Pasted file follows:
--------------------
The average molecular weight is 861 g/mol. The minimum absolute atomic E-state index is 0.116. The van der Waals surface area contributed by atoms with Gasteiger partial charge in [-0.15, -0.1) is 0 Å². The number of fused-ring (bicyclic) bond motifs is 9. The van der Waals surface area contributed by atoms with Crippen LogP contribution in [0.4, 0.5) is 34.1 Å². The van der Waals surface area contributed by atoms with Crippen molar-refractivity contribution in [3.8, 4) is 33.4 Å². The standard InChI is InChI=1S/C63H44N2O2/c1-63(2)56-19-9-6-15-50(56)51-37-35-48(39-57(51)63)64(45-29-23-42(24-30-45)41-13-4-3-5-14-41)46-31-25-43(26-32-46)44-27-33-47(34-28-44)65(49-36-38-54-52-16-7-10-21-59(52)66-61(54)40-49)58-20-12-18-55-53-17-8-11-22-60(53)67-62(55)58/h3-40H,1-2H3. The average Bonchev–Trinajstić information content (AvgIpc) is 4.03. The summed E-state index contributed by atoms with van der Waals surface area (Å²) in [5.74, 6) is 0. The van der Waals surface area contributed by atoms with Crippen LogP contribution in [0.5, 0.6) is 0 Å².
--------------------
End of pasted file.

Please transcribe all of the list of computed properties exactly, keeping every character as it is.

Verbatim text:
The average molecular weight is 861 g/mol. The minimum absolute atomic E-state index is 0.116. The van der Waals surface area contributed by atoms with Gasteiger partial charge in [-0.15, -0.1) is 0 Å². The number of fused-ring (bicyclic) bond motifs is 9. The van der Waals surface area contributed by atoms with Crippen LogP contribution in [0.4, 0.5) is 34.1 Å². The van der Waals surface area contributed by atoms with Crippen molar-refractivity contribution in [3.8, 4) is 33.4 Å². The standard InChI is InChI=1S/C63H44N2O2/c1-63(2)56-19-9-6-15-50(56)51-37-35-48(39-57(51)63)64(45-29-23-42(24-30-45)41-13-4-3-5-14-41)46-31-25-43(26-32-46)44-27-33-47(34-28-44)65(49-36-38-54-52-16-7-10-21-59(52)66-61(54)40-49)58-20-12-18-55-53-17-8-11-22-60(53)67-62(55)58/h3-40H,1-2H3. The average Bonchev–Trinajstić information content (AvgIpc) is 4.03. The summed E-state index contributed by atoms with van der Waals surface area (Å²) in [5.74, 6) is 0. The van der Waals surface area contributed by atoms with Crippen LogP contribution in [0.5, 0.6) is 0 Å².